First, I thank the right hon. and learned Member for Surrey, East (Sir G. Howe) for welcoming the decisions I have announced, although I think that his welcome would have carried more conviction had he not looked so glum and miserable. The right hon. and learned Gentleman attributed the success of the Government in restoring our financial position to the stabilisation programme that we adopted last December. However, the right hon. and learned Gentleman attacked that programme violently at the time as being totally inadequate. The Leader of the Opposition went on attacking it and, in the United States this summer, she attacked the IMF for being far too lenient with us.

I know that the Chancellor of the Duchy of Lancaster will be grateful for the tribute that the right hon. and learned Gentleman paid to him. Without revealing Cabinet secrets, I can say that the credit for these measures should be shared equally between the Chancellor of the Duchy and my right hon. Friend the Chief Secretary to the Treasury.

I am a little confused, but I believe that I understand the general trend of the final paragraph of the right hon. and learned Gentleman's obituary. He seemed to be asking for bigger cuts in public expenditure and then complaining about the cuts. He seemed to be asking for bigger cuts in taxation and then worrying about whether the money supply could be kept under proper control.

The right hon. and learned Gentleman said that it was a Budget of repentance, but it is a Budget of reward for the sacrifices made by the people over the past few years. It seals the victory for this Government in liquidating the legacy that they found when taking office.

Mr. Pardoe

Does the Chancellor of the Exchequer recognise that his statement brings the Government halfway to sanity? Does he realise that this will be a matter of regret to the Conservative Opposition?

I give an unreserved welcome to his announcements, particularly that relating to small businesses. One cannot but marvel at the astonishing transformation in the attitude of Whitehall in the last six months to the problems of small businesses. The Chancellor of the Duchy of Lancaster has fully justified the trust we placed in him.

May I ask the Chancellor of the Exchequer to say something about the external position of the British economy—particularly in relation to our exports—and about the Government's policy relating to the future exchange rate of the pound?

Mr. Healey

If anything were needed to complete my satisfaction over the improvement in the nation's economy it is the knowledge, on which I can now securely rest, that I have justified the trust of the hon. Member for Cornwall, North (Mr. Pardoe). As for the exchange rate, it is, as we have stated on many occasions, the Government's policy to maintain the stability of the pound approximately at its present level.

Mrs. Castle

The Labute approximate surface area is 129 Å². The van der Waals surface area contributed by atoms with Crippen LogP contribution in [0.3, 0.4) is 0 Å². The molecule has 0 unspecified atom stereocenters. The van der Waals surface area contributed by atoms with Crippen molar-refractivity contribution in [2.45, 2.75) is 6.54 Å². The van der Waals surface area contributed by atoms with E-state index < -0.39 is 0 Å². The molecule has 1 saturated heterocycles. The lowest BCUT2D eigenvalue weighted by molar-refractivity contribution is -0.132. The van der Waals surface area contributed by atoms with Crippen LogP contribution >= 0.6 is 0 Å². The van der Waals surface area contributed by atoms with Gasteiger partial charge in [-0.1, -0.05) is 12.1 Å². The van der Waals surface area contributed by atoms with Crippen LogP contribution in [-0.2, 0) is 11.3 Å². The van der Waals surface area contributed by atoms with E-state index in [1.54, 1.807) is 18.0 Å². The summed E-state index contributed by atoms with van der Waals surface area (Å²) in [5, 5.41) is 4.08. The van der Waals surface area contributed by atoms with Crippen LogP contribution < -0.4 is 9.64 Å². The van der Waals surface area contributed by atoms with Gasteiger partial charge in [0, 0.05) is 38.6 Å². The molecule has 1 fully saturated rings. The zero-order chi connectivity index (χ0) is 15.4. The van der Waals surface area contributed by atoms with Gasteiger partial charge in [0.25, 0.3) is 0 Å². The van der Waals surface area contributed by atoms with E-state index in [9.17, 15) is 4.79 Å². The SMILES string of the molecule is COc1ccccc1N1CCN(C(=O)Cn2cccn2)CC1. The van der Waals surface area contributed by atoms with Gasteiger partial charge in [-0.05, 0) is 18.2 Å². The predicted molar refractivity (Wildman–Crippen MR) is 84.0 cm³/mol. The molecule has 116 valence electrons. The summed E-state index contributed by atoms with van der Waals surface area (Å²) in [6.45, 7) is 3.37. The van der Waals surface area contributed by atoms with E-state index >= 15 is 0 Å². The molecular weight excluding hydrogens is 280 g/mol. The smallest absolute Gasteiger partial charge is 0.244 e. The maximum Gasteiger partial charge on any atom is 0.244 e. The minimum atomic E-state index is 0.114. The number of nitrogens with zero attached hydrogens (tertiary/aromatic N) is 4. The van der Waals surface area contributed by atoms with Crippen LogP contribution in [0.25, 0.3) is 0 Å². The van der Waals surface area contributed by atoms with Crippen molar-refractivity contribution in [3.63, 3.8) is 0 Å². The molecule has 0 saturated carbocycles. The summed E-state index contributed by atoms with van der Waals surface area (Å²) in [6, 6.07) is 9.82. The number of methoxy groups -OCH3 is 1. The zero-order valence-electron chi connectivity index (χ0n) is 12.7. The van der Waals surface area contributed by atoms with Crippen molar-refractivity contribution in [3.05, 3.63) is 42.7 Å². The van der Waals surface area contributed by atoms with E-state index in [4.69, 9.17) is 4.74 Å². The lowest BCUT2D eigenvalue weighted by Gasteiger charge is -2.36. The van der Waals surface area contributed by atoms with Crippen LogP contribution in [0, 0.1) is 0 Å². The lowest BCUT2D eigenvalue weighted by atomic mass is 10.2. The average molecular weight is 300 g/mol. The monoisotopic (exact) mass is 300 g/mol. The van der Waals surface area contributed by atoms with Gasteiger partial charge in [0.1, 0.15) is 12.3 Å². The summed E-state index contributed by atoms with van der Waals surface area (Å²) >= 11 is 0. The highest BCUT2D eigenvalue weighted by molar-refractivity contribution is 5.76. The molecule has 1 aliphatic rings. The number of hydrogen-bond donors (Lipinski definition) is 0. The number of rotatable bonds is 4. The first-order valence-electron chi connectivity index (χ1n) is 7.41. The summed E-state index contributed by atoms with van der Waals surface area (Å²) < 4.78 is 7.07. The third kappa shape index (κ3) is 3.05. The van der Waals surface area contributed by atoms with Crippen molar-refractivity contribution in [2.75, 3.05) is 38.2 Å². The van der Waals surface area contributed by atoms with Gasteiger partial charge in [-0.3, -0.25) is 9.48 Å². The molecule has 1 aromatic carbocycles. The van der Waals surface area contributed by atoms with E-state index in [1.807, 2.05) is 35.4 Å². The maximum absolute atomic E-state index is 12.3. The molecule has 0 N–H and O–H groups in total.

Is the Chancellor telling us that, despite the measures of reflation which we welcome, he is still prepared only to increase child benefit next April by £300 million? If that is so, can be justify this neglect of the nation's children at a time when, in this year alone, he is spending over £2 billion on increasing the personal allowances for the single man and the childless couple?

Mr. Healey

I appreciate my right hon. Friend's strong feelings on the matter of child benefits, but she will be aware that last July we did a great deal to help children in poor families by the prolongation of the milk subsidy and by the large increase in the number of children eligible for free school meals. While there is a strong case for increasing child benefits when we can afford to do so, my right hon. Friend must accept—I know that she understands this—that only 15 per cent. of the total amount of money disbursed in child benefits goes to the poorest 20 per cent. of families. This is essentially a measure of help for people with children at every level of income. It is not a very effective measure for helping poor families.

Mr. Powell

The right hon. Gentleman has announced that in the current year he intends to transfer about £1,000 million from taxation to borrowing. Has he made any estimate of the purposes to which those resources would otherwise have been devoted?

Mr. Healey

One of my disappointments, and I hope that it is a disappointment for the whole House, is that there is at the moment an enormous amount of cash in businesses and, in the banking system, available to businesses. I hope that the right hon. Gentleman deplores as much as I do the failure of business so far to use this money in stimulating investment, and the failure of business to fulfil its declared intentions to increase investment, intentions published both by the CBI and in Government surveys earlier in the year. I can assure the right hon. Gentleman that there will be plenty of monetary room left in the economy for substantial and badly needed increases in investment after these measures.

Mr. Heffer

Is my right hon. Friend aware that his statement will be generally welcomed by all Labour Members? Is he further aware, however, that some of us will be marginally disappointed about the aid to the construction industry, which is not to come forward until April next year? Does my right hon. Friend appreciate that some of us had hoped that there would be a massive injection of aid for the construction industry? I ask him, even at this late stage, to think again on this point. We need assistance now, not next year.

Mr. Healey

I am grateful for my hon. Friend's earlier remarks. The measures I have announced will be welcomed in all sections of the movement which he and I have the honour to represent. I know that there will be disappointment in various parts of the country and the Labour movement that we have not been able to do more in certain areas. We allocated an extra £100 million for construction in the July measures, to be spent during the current financial year. It takes quite a long time for this type of authorisation to be reflected in actual disbursements of money for doing construction work. Some of that money has still to be fully allocated. One of the reasons why I have given this big increase in money for construction next year is to provide local authorities and Government Departments concerned with plenty of time to prepare plans so that it will be possible to start spending the money as soon as the next financial year begins.